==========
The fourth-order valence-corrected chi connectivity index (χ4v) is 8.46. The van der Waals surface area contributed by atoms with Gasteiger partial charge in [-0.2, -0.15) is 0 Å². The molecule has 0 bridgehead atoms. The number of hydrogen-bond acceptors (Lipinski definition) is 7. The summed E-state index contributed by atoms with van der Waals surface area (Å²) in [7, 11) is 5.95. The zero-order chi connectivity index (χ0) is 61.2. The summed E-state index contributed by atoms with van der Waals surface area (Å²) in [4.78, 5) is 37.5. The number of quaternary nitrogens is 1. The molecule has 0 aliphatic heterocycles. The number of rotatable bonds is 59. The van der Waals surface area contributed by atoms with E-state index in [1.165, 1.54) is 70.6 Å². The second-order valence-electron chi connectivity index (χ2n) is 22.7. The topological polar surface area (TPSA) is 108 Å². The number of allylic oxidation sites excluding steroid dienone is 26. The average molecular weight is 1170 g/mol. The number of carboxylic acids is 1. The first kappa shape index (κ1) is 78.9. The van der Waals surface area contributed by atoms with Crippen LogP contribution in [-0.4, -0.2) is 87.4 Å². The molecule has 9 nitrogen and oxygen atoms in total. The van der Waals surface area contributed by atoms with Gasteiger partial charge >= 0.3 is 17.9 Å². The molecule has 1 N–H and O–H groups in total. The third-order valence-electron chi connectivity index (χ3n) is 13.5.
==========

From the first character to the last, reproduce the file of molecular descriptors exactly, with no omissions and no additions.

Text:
The fourth-order valence-corrected chi connectivity index (χ4v) is 8.46. The van der Waals surface area contributed by atoms with Gasteiger partial charge in [-0.2, -0.15) is 0 Å². The molecule has 0 bridgehead atoms. The number of hydrogen-bond acceptors (Lipinski definition) is 7. The summed E-state index contributed by atoms with van der Waals surface area (Å²) in [7, 11) is 5.95. The zero-order chi connectivity index (χ0) is 61.2. The summed E-state index contributed by atoms with van der Waals surface area (Å²) in [4.78, 5) is 37.5. The number of quaternary nitrogens is 1. The molecule has 0 aliphatic heterocycles. The number of rotatable bonds is 59. The van der Waals surface area contributed by atoms with E-state index in [1.165, 1.54) is 70.6 Å². The second-order valence-electron chi connectivity index (χ2n) is 22.7. The topological polar surface area (TPSA) is 108 Å². The number of allylic oxidation sites excluding steroid dienone is 26. The average molecular weight is 1170 g/mol. The number of carboxylic acids is 1. The first kappa shape index (κ1) is 78.9. The van der Waals surface area contributed by atoms with Crippen LogP contribution in [-0.4, -0.2) is 87.4 Å². The molecule has 9 nitrogen and oxygen atoms in total. The van der Waals surface area contributed by atoms with Gasteiger partial charge >= 0.3 is 17.9 Å². The molecule has 1 N–H and O–H groups in total. The third-order valence-electron chi connectivity index (χ3n) is 13.5.